- UK house prices increased by 7.2% year on year – an increase of £17,500.
- Quarterly growth slows rapidly, and we could see quarterly price falls in early 2023.
- Buyer demand 50% lower than last year, new sales agreed 28% lower.
- The pandemic fuelled flight to rural and coastal areas has slowed as demand weakens.
- Interest in affordable, accessible urban areas such as Bradford and Crewe is rising.
- Zoopla estimates UK house prices falling by 5% next year. Average price falls in London could be 5-8%.
Zoopla has issued its UK House Price Index under embargo for Thursday 22 December.
Helen Morrissey, senior pensions and retirement analyst at Hargreaves Lansdown:
“House price growth has been pretty robust over the whole of 2022 but this hides the horror show of the past few months with demand rapidly on the slide – we face the very real prospect of quarterly price falls in the near future.
The cost-of-living crisis is biting down hard on our finances and rising mortgage rates have put off all but the most determined of buyers. Added to this, the prospect of a looming recession is enough to make many people delay a house purchase for the foreseeable future. We’ve also seen the end of the pandemic fuelled race for space with demand in rural and coastal areas tailing off.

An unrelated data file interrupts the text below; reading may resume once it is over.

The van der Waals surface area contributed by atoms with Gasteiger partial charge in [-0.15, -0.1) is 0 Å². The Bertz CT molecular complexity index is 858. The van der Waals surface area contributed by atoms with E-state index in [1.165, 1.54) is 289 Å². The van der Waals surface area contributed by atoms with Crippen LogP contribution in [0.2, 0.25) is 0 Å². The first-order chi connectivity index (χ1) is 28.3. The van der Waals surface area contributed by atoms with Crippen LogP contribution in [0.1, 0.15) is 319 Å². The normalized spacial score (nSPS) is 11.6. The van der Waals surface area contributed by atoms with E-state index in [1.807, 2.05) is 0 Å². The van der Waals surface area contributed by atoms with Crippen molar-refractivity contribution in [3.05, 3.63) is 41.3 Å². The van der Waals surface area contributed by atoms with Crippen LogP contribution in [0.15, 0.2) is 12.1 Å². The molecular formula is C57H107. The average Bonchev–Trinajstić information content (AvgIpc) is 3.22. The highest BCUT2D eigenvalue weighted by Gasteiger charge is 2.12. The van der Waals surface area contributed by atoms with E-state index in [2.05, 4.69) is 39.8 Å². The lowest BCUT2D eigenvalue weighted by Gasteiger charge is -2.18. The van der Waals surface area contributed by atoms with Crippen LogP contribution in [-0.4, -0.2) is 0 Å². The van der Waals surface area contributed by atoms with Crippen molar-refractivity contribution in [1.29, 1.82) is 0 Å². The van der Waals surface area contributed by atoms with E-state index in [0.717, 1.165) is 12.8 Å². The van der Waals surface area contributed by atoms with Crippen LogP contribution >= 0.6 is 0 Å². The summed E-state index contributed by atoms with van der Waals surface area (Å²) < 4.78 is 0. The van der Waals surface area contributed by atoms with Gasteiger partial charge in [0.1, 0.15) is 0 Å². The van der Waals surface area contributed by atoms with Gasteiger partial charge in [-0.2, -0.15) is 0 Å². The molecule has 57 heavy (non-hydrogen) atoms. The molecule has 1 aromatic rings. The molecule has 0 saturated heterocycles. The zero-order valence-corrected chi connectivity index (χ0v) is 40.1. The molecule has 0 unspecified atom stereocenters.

Committed buyers may still be able to get their dream home as there are signs many would-be sellers are willing to be a bit more flexible on asking prices, so those willing to haggle could still get themselves a good deal.
The sense of nervousness is palpable as we head into the New Year as people wait for signs of house price falls before making their move. In one bright spot among the gloom, Zoopla expects falls of around 5% next year -this is in line with recent data from Nationwide and more optimistic than some other predictions.
Affordability will be key -though rural and coastal areas are seeing demand fall, there is demand for more affordable urban areas such as Milton Keynes, Bradford and Coventry as people become increasingly office-based again so they will likely to be more resilient to price falls.
Longer term, potential price falls of between 5-8% in London, coupled with wage increases and lower mortgage rates, could slowly improve affordability and help more people bridge the gap and get on the housing ladder which could help fuel something of a rebound.”